Apparently a neighborhood community organizer spoke before our arrival of the importance of people to find each other and work together for the safety of all. There's nothing good about a person's life coming to an end like this. But if Jay's death has lead to people in our neighborhood working together for the greater good, there is a spark of hope.

May James Paroline rest in peace.

Visit the blog of Sable Verity, someone who has known the neighborhood better than we newcomers, for a more in depth coverage of the situation.

Friday, July 11, 2008

16th World Carillon Federation Congress

Starting this Sunday the 16th World Carillon Federation Congress organized by Stichting Martini Beiaard Groningen will take place in the city of Groningen and in surrounding smaller towns and villages.

Among the locations where the presentations take place are the Academy Building of the University of Groningen, and in Middelstum, Uithuizen, Winschoten, Heiligerlee and Appingedam.

On 6/18/2008 I wrote in this blog (in Dutch) how touched I was by the work of the artist Jan Ernst Douma and how his depiction of the Martini Tower brought back memories of my youth.
"I only have to imagine the sound of the carillon,' I mused.

If only I could be in Groningen on Sunday July 13 through Thursday July 17 for during those days the sound of bells will fill the air in the city and the province of Groningen, as carillon lovers from around the worlds join one another in the north of the Netherlands to share their passion.

From age 16-18 I lived in a house with a view of the Martini tower, as shown in the wintery scene created by Douma.

Wishing I could be there this coming week!

For English program follow the link and click on English flag.

Monday, July 07, 2008

Jan Willem van de Wetering 1931-2008

Jan Willem Lincoln van de Wetering, the creator of a series of mystery novels centered around detectives Grijpstra and De Gier died on the 4th of July at his home in Maine.

I've got all of the mystery titles, as well as at least one graphic novel about Grijpstra & De Gier.
The books Van de Wetering wrote about Zen (he was a Zen Buddhist since 1975) AfterZen and The Empty Mirror are on my wish list.

Our paths crossed in Amsterdam (at the apartment of my downstairs neighbor, his nephew), at the University of Texas at Austin, and at the Seattle Mystery Bookshop.

I remember Jan Willem as a kind, gregarious man with a typically Dutch sense of humor, and a thoughtful author.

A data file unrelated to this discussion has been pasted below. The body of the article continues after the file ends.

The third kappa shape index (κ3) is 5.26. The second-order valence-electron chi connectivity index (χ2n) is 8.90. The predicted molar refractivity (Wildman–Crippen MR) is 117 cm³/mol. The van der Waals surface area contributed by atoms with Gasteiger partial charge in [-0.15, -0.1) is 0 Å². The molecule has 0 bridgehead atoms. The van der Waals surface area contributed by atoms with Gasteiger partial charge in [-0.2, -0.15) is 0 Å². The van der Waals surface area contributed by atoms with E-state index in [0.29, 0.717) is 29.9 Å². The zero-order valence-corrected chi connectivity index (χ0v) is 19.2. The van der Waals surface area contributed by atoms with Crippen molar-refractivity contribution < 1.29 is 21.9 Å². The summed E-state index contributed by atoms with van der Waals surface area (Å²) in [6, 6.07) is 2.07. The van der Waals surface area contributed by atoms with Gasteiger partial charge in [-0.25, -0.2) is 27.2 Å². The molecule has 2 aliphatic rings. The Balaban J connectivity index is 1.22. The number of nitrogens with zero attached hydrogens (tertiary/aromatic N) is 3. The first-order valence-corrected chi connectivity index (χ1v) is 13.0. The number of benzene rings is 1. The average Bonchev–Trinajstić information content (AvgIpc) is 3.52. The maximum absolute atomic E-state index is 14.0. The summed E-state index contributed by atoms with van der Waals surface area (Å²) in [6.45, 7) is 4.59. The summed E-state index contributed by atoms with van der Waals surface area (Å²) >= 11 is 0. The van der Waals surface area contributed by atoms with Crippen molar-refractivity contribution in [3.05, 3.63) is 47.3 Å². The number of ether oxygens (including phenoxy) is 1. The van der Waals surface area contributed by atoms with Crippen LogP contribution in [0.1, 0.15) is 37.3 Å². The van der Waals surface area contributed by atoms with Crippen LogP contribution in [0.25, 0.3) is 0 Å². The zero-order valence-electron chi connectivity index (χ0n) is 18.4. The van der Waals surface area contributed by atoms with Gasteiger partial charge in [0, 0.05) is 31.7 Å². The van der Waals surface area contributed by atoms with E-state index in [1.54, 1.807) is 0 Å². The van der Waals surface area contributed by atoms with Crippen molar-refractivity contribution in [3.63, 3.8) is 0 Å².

Thank goodness he lives on in his writing.

Wednesday, July 02, 2008

European Investigative Journalism Conference

The VVOJ (Vereniging Voor Onderzoek Journalisten) organizes the conference which takes place on November 21 and 22, 2008 at several venues in Brussels.
A guided tour of the Parliament is planned for Thursday the 20th.

Fee for early birds is €165, for later registration €195 and for students €99 (the latter does not include celebratory dinner).

The conference program is being finalized and will include:

-At least three keynotes
-Fifteen (or more) panel discussions
-Hands-on computer training
-Roundtable session
-Two receptions
-Celebratory dinner.

All sessions concentrate on the exchange of ideas, research methods, and techniques. A panel session will generally have two speakers and a moderator. In certain cases there may be three speakers, or a presentation by one speaker, with plenty of room for questions and debate.
During a demonstration session, a speaker will present a method or technique.
Round table sessions present opportunities for conference attendants interested in trans-national cooperation to discuss a particular topic in an informal atmosphere. Each round table will have a moderator.
Computer training sessions will cover various topics, from (advanced) online searching to data analysis. Capacity for training sessions will be limited, as everyone must have a place at computer. Advance sign up is necessary.

Around fifty speakers, trainers and moderators from the EU and the USA will be part of the panel sessions, demonstrations, CAR classes and round table sessions. Many, among whom Geert Mak(Netherlands), Loretta Napoleoni (Italy), Mark Thomas (UK) and Michael Schrenk (US) have pledged their participation. VVOJ is still working on the program.